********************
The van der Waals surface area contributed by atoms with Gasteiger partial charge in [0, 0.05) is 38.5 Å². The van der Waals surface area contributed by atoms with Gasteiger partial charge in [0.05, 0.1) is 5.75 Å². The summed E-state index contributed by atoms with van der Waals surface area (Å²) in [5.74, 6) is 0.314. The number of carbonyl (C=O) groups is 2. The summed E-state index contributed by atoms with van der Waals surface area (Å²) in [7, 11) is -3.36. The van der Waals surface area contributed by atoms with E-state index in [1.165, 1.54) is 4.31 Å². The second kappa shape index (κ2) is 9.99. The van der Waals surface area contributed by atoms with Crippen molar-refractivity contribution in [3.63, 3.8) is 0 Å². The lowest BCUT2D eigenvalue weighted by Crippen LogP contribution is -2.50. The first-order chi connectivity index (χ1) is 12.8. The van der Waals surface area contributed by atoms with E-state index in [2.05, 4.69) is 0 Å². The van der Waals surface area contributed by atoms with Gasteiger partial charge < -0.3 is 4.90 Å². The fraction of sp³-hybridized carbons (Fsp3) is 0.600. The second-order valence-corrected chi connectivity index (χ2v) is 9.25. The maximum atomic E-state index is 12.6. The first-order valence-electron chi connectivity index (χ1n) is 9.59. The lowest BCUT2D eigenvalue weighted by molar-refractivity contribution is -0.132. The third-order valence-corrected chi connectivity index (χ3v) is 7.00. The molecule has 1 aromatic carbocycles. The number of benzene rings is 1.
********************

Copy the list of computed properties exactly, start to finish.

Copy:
The van der Waals surface area contributed by atoms with Gasteiger partial charge in [0, 0.05) is 38.5 Å². The van der Waals surface area contributed by atoms with Gasteiger partial charge in [0.05, 0.1) is 5.75 Å². The summed E-state index contributed by atoms with van der Waals surface area (Å²) in [5.74, 6) is 0.314. The number of carbonyl (C=O) groups is 2. The summed E-state index contributed by atoms with van der Waals surface area (Å²) in [7, 11) is -3.36. The van der Waals surface area contributed by atoms with E-state index in [1.165, 1.54) is 4.31 Å². The second kappa shape index (κ2) is 9.99. The van der Waals surface area contributed by atoms with Crippen molar-refractivity contribution in [3.63, 3.8) is 0 Å². The lowest BCUT2D eigenvalue weighted by Crippen LogP contribution is -2.50. The first-order chi connectivity index (χ1) is 12.8. The van der Waals surface area contributed by atoms with E-state index in [2.05, 4.69) is 0 Å². The van der Waals surface area contributed by atoms with Gasteiger partial charge < -0.3 is 4.90 Å². The fraction of sp³-hybridized carbons (Fsp3) is 0.600. The second-order valence-corrected chi connectivity index (χ2v) is 9.25. The maximum atomic E-state index is 12.6. The first-order valence-electron chi connectivity index (χ1n) is 9.59. The lowest BCUT2D eigenvalue weighted by molar-refractivity contribution is -0.132. The third-order valence-corrected chi connectivity index (χ3v) is 7.00. The molecule has 1 aromatic carbocycles. The number of benzene rings is 1.